There are many reasons people love cooking with cast iron, but seasoning and maintaining cast iron cookware is a task that is often misunderstood.
Treated properly, a correctly seasoned cast iron pan, skillet, or Dutch oven can last generations - and the good news is that this cookware's not all that challenging to season or maintain.
Whether you've just purchased a new piece of cast iron cookware, or if an heirloom followed you home from aunt Donna's estate sale, taking the time to season it properly is imperative to get your relationship started on the right foot.
Whether you want to use a cast-iron skillet when you want to cook the perfect ribeye steak, or you want to use it for cooking bacon or biscuits and gravy, having it properly seasoned will make using the pan so much more enjoyable.
Treat cast iron cookware properly now, and it will reward you with a lifetime's worth of hassle-free hashbrowns, or amazing fried chicken.
The first step for seasoning cast iron is to start with a blank canvas, or in this case a clean piece of cast iron.
Even if the cast iron pan you will be seasoning is brand new, it's still a good idea to give it a thorough washing with hot water and a degreasing kitchen soap.
Cast iron cookware is made by pouring molten metals into forms often made from sand. Once cooled the edges are ground down and then buffed which could leave unwanted metal particles clinging to the pan.
You want to make sure all of those particles are washed away as well as any oils the manufacturer may have sprayed on the pan to prevent it from oxidizing en route to your kitchen.
If your cast iron pan is used or has been used, it will also need a good cleaning. You can follow these steps on how to clean cast iron to help you get started.
Stubborn stains may require a mechanical advantage.
If you're cleaning a used pan, sometimes you will run across charred foods. This is where a sturdy scrubbing brush and even a putty knife can give you an advantage.
Usually, between hot water, soap, and a putty knife, stubborn stains don't stand a chance. But for the most part, a clean pan is a clean pan so let your intuition be your guide.
Step 1: Preheat your oven to 350 degrees Fahrenheit.
Step 2: Thoroughly wash your new skillet using an abrasive sponge or brush, hot water, and soap.
Step 3: Immediately rinse your skillet and dry it with a towel.
Step 4: Using a paper towel or cloth, apply 1 tablespoon of shortening or oil to the pan. Spread it evenly across all areas of your pan including the bottom and handle. Use more oil if necessary to coat.
Step 5: Wipe any pooling oil or oil droplets completely from the pan.
Step 6: Place your skillet upside down on the top rack of your oven.
Step 7: Bake for one hour.
Step 8: Turn off the heat and let the skillet cool inside the oven. Do not try to cool the skillet with ice or cold water, as this could cause cracking and warping.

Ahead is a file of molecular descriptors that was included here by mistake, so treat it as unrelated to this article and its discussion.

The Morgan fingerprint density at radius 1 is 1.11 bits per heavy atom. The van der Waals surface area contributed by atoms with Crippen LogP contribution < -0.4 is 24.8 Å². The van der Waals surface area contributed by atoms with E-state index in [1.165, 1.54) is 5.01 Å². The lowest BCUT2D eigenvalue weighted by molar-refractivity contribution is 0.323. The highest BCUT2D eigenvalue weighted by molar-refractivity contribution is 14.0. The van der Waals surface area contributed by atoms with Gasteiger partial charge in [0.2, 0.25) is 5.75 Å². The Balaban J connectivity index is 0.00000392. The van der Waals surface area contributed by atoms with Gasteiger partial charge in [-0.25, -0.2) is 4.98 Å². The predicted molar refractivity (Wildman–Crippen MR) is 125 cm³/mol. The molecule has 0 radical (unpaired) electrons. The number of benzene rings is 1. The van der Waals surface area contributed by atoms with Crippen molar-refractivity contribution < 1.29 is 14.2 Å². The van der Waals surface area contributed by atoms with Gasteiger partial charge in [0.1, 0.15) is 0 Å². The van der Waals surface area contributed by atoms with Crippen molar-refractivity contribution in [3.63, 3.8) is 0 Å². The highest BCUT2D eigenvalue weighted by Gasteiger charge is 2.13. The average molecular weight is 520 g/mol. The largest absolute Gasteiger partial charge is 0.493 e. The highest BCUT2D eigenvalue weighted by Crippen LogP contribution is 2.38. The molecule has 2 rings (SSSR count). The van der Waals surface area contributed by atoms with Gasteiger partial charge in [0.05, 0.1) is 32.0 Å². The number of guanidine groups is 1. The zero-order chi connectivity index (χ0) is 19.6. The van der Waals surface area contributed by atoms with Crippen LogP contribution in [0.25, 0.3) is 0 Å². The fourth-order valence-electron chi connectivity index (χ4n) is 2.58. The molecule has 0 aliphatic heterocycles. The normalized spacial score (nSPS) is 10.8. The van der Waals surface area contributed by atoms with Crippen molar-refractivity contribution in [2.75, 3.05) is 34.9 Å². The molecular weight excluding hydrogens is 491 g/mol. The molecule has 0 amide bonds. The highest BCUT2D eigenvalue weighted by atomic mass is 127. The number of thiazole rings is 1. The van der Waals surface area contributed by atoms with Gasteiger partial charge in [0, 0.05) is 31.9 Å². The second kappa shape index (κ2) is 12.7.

Step 9: For the best results, repeat steps No. 4 through No. 8 twice or even three times.
Cooking two medium onions or one large onion sliced in a cast iron skillet after seasoning will do wonders to enhance the surface.
- Cook them over low-to-medium heat until they are translucent making sure they do not burn.
- After about 10 minutes the onions should have released the majority of their liquid.
- Discard the onions and give the pan a rinse with hot water, then wipe completely dry with a towel.
Tips and tricks for seasoning and maintaining cast iron
- Crisco and vegetable oil work fine, but flaxseed oil is best. Flaxseed oil can be found refrigerated in most grocery stores' natural food sections.
- Seasoning cast iron is essentially slowly cooking the oil into the surface of the pan, and it will leave an odor. This is why a gas grill is an ideal appliance for seasoning your pan outdoors. If you do season in an indoor oven, be sure to run an exhaust fan or consider opening windows in your kitchen.
- If you season inside your oven, laying a sheet of aluminum foil on the bottom rack of your oven is a good idea. This will catch any oil drops that fall during the seasoning process.
- Refrain from cooking tomatoes and acidic sauces in cast iron.
- You can develop the seasoning by frying chicken or other high-fat foods.
- People love cooking bacon in cast iron but bacon typically contains sugar or flavorings which can leave a residue on the pan. If this happens, wash the pan thoroughly and re-season if necessary.
- Do not boil water with your cast iron skillet — this can cause it to rust.
- After each use, wait until your skillet cools to a sufficient temperature, then rinse it with warm water. Use a sponge or non-metal brush with coarse salt to scrape off leftover food debris. Do not let your skillet soak.
- Thoroughly dry the skillet and apply a thin layer of oil before storing it, wiping any oil droplets away.
- If your cast iron skillet develops rust, don’t worry! Scrub off the rust with steel wool and immediately re-season your skillet. Extensive rust may require more substantial restoration measures.
- Don’t neglect your skillet — use it as often as you can to prevent the seasoning from going bad. Fortunately, cast iron cookware is extremely versatile; You can use it to fry, sear, or bake just about anything.
Can you use soap to clean cast iron pans?
Yes! But it's complicated. If you have a stubborn stain after making bacon, egg, and cheese sandwiches or an oversized skillet chocolate chip cookie sometimes you need soap to get the burned-in food to release. Unfortunately, the soap will release some of the seasoning as well. But not to worry. Once the skillet is clean, wipe it completely dry and give it another seasoning.
By now, you are already a pro at it!
Considering that cast iron lasts forever and doesn’t require a whole lot of maintenance, a good skillet is certainly a worthwhile investment.
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